The outcome of the Japan national elections is positive news for the country’s IR industry and in particular for the chances of the MGM/Orix consortium in Osaka after surprise gains by the Ishin To Party.
The rightwing party almost quadrupled their seats from 11 to 41 making it the third-largest party in the country. In Ishin’s stronghold of Osaka, the party banished the LDP completely and cornered 14 of the 18 seats.
“In the IR space, if Osaka was already the firm favourite prior to the election, it is even more certain now that they will bring the license bacon home and Bill Hornbuckle can start heating up the grill in his backyard and invite his ORIX partners for an early celebration barbecue,” said industry executive Daniel Cheng, who has been closely following the IR license procedure in Japan. “The LDP will now need their friendly opposition ‘partner’ more than ever and will be eagerly serving the IR license to Governor Yoshimura in a sterling silver platter.”
Overall, the ruling Liberal Democratic Party returned to power, removing other potential political upsets to the licensing timetable.
“The road looks clear for the continuation in the ongoing six-month host bid submission window which will close on 30 April 2022 after which up to three cities and their associated development consortiums will be selected a few months after,” Cheng said.
For Nagasaki and Wakayama, it’s more of the same as the aftermath of the election saw an unchanged ratio of ruling vs opposition legislative seats. In the capital, the ruling party lost some ground to the opposition but it’s unlikely to prevent Governor Koike from making an IR bid if she so decides to.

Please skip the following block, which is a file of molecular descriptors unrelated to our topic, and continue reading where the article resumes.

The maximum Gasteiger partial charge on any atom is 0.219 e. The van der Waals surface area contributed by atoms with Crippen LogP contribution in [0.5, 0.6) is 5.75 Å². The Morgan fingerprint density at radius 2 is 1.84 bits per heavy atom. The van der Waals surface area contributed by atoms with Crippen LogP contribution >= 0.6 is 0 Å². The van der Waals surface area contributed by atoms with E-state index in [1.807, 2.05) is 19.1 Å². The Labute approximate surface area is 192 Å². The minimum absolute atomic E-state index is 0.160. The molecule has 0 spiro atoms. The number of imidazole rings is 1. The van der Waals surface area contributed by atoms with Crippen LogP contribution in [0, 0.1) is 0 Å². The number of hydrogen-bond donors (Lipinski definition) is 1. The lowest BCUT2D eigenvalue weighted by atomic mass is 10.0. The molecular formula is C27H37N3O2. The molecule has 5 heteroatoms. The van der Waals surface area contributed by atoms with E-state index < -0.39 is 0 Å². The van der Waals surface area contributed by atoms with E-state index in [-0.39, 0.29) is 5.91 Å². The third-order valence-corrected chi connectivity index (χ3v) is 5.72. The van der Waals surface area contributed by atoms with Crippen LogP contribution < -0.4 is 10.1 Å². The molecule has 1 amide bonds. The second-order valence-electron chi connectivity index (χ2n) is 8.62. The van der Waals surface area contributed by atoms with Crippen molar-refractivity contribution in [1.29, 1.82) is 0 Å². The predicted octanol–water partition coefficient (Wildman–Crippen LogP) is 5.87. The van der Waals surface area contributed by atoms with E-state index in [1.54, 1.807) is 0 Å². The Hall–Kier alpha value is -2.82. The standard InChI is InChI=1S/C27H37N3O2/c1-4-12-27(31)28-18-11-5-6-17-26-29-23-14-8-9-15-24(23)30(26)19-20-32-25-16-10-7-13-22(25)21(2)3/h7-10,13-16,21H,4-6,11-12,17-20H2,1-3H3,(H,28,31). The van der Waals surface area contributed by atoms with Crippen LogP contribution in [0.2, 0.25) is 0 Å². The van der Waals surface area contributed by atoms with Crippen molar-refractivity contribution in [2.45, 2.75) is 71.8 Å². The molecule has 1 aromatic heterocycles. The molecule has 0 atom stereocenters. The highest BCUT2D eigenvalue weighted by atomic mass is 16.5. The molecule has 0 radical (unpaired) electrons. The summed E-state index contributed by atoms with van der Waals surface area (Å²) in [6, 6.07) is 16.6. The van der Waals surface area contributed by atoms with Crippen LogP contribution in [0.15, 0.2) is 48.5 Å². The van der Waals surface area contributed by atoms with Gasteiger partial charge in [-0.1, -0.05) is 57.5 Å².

Two IR hopefuls on the sidelines saw contrasting fortunes. The LDP lost ground in Fukuoka losing 3 seats when it previously held all 11 seats; conversely, the LDP gained ground in Aichi winning 3 more seats. That puts the latter in better stead should they throw the dice in the pot if less than three licenses are issued from the present bidding round.
“Hokkaido is the other big story in my view, namely Tomakomai City which was the de facto IR site for the prefecture but withdrew over a year ago,” Cheng said. “There are many anticipating a Hokkaido comeback in the IR race at some juncture whether 7 years later or sooner, circumstances permitting.
At the prefectural level, the election results were even-stevens where the LDP and the opposition started and ended with 6 seats each, but not in the same districts. Particularly, Hokkaido District 9 which encompasses Tomakomai City fell into the hands of main opposition political party, CDP. This was despite having both Prime Minister Kishida and former Prime Minister Abe campaigning in Tomakomai City last week to rally support for LDP incumbent, Manabu Horii.
This will add another headache for Tomakomai Mayor Iwakura in his crusade to bring an integrated resort into his town as the CDP is staunchly anti-IR.”